The symptoms of chronic sinusitis are similar to those caused by acute sinusitis, but pain may be less severe. The most common symptoms of chronic sinusitis are nasal obstruction, nasal congestion, and postnasal drip. People with sinusitis may have colored discharge and a decreased sense of smell. A person also may feel generally ill (malaise).
Complications of sinusitis:
The main complication of sinusitis is spread of a bacterial infection. An infection may spread to the tissues around the eye (see Eye Socket Disorders: Infections of the Orbit (Preseptal Cellulitis; Orbital Cellulitis)) and cause changes in vision or swelling around the eye. An infection around the eye can quickly—within minutes to hours—result in blindness. Less often, an infection can spread to tissues around the brain (meningitis―see Meningitis) and cause severe headache and confusion. People with sinusitis who develop such symptoms should be evaluated by a doctor as soon as possible.
A doctor bases the diagnosis on the typical symptoms. A computed tomography (CT) scan is able to determine the extent and severity of sinusitis but is done mainly when people have symptoms of complications (such as a red, bulging eye) or when people have chronic sinusitis. If a person has maxillary sinusitis, the teeth may be x-rayed to check for tooth abscesses. Sometimes a doctor passes a thin viewing scope (endoscope) into the nose to inspect the sinus openings and to obtain samples of fluid for culture. This procedure, which requires a local anesthetic (to numb the area), can be done in the doctor's office.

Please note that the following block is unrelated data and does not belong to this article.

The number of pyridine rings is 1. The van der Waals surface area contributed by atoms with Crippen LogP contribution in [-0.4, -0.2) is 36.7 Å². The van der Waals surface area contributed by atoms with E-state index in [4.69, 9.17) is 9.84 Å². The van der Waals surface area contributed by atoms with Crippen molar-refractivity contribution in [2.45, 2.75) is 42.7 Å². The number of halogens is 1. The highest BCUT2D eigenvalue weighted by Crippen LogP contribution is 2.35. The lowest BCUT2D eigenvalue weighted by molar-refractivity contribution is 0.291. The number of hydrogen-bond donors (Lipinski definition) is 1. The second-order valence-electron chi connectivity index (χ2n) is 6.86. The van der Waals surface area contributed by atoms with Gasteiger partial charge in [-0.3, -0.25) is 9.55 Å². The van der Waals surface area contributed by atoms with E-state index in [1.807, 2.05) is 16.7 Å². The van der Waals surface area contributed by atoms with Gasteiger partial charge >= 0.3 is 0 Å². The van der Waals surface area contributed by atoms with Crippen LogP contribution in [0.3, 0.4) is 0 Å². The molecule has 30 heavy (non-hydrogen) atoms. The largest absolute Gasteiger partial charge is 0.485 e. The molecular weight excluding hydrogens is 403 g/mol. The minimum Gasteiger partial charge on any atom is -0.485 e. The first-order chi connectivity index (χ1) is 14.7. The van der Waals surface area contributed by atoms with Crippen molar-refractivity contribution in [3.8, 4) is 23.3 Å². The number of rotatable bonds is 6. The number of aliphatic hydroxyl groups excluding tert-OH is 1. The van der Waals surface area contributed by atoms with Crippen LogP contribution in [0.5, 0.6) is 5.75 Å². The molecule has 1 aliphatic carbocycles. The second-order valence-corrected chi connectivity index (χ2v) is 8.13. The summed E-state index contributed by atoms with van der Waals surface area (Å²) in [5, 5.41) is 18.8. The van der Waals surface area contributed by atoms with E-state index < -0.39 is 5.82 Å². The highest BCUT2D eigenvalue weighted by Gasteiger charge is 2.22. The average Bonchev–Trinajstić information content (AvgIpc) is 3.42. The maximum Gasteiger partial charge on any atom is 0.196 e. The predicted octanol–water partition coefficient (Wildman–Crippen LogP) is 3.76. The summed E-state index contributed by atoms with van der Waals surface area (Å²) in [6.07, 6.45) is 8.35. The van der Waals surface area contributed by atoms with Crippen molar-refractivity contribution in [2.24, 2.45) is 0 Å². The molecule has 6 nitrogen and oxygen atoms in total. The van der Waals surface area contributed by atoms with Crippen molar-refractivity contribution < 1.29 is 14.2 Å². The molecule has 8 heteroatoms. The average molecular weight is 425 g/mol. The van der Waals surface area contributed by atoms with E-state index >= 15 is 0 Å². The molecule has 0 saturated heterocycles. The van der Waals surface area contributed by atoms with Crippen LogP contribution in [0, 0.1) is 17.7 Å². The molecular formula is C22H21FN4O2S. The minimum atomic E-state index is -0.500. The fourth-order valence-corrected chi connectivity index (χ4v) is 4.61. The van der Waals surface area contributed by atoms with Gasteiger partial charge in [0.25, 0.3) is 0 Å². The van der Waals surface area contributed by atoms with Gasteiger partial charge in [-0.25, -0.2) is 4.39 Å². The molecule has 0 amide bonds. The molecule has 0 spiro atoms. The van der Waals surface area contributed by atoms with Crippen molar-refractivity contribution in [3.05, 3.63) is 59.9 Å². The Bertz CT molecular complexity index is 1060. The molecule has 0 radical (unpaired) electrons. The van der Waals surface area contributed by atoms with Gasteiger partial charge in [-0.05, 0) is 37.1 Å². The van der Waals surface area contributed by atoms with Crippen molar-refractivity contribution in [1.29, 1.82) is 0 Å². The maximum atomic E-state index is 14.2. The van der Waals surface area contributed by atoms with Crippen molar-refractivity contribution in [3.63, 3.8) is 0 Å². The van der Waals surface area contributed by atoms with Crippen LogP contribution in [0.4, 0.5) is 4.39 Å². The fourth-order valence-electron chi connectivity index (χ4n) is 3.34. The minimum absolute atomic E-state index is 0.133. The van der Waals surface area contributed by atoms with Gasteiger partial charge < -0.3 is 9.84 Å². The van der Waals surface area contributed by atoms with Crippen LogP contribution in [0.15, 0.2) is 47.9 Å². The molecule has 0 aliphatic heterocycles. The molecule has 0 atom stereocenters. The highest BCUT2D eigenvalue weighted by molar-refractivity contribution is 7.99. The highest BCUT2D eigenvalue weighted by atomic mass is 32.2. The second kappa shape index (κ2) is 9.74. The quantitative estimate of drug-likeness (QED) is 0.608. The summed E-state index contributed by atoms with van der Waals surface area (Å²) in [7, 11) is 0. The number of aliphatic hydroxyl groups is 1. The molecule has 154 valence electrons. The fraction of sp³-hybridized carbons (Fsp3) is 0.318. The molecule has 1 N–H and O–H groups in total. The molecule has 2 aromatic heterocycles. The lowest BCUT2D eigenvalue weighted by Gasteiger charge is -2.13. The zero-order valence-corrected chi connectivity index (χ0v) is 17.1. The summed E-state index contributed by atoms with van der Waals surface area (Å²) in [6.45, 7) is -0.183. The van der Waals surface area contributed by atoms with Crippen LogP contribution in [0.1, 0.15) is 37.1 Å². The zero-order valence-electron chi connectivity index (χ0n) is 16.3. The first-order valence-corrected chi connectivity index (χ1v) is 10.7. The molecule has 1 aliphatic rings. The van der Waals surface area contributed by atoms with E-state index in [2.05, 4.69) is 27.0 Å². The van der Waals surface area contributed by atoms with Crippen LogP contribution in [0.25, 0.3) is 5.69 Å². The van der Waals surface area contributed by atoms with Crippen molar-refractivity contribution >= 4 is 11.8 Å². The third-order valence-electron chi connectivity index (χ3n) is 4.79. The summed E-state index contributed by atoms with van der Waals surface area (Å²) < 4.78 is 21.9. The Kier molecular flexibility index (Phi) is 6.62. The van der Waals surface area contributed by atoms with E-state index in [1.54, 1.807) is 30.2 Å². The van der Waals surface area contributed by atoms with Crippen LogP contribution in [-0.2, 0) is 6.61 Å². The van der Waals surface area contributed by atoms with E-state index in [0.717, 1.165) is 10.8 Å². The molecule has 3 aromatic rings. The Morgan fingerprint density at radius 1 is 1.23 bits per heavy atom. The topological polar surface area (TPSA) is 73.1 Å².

Sinusitis in children is suspected when a pus-filled discharge from the nose persists for more than 10 days along with extreme tiredness (fatigue) and cough. Pain or discomfort in the face may be present. Fever is uncommon. When examining the nose, a doctor sees pus-filled drainage. A CT scan can confirm the diagnosis but, because of concerns about radiation exposure, is usually done only in children with chronic sinusitis or signs of complications.
Treatment of acute sinusitis is aimed at improving sinus drainage and curing the infection. Steam inhalation; hot, wet towels over the affected sinuses; and hot beverages may help relieve the swollen membranes and promote drainage. Flushing a saltwater solution through the nose (nasal irrigation) or using a salt-water spray also can help symptoms. Nasal sprays, such as phenylephrine or oxymetazoline, which cause swollen membranes to shrink, can be used for a limited time. Similar drugs, such as pseudoephedrine, taken by mouth are not as effective. Corticosteroid nasal sprays also can help relieve symptoms but take at least 10 days to work. For acute sinusitis that is severe or persistent, antibiotics such as amoxicillin/clavulanate, doxycycline, or levofloxacin are given.
People who have chronic sinusitis take the same antibiotics but for a longer period of time, typically 4 to 6 weeks. When antibiotics are not effective, surgery may be performed either to wash out the sinus and obtain material for culture or to improve sinus drainage, which allows the inflammation to resolve.
Last full review/revision October 2012 by Marvin P. Fried, MD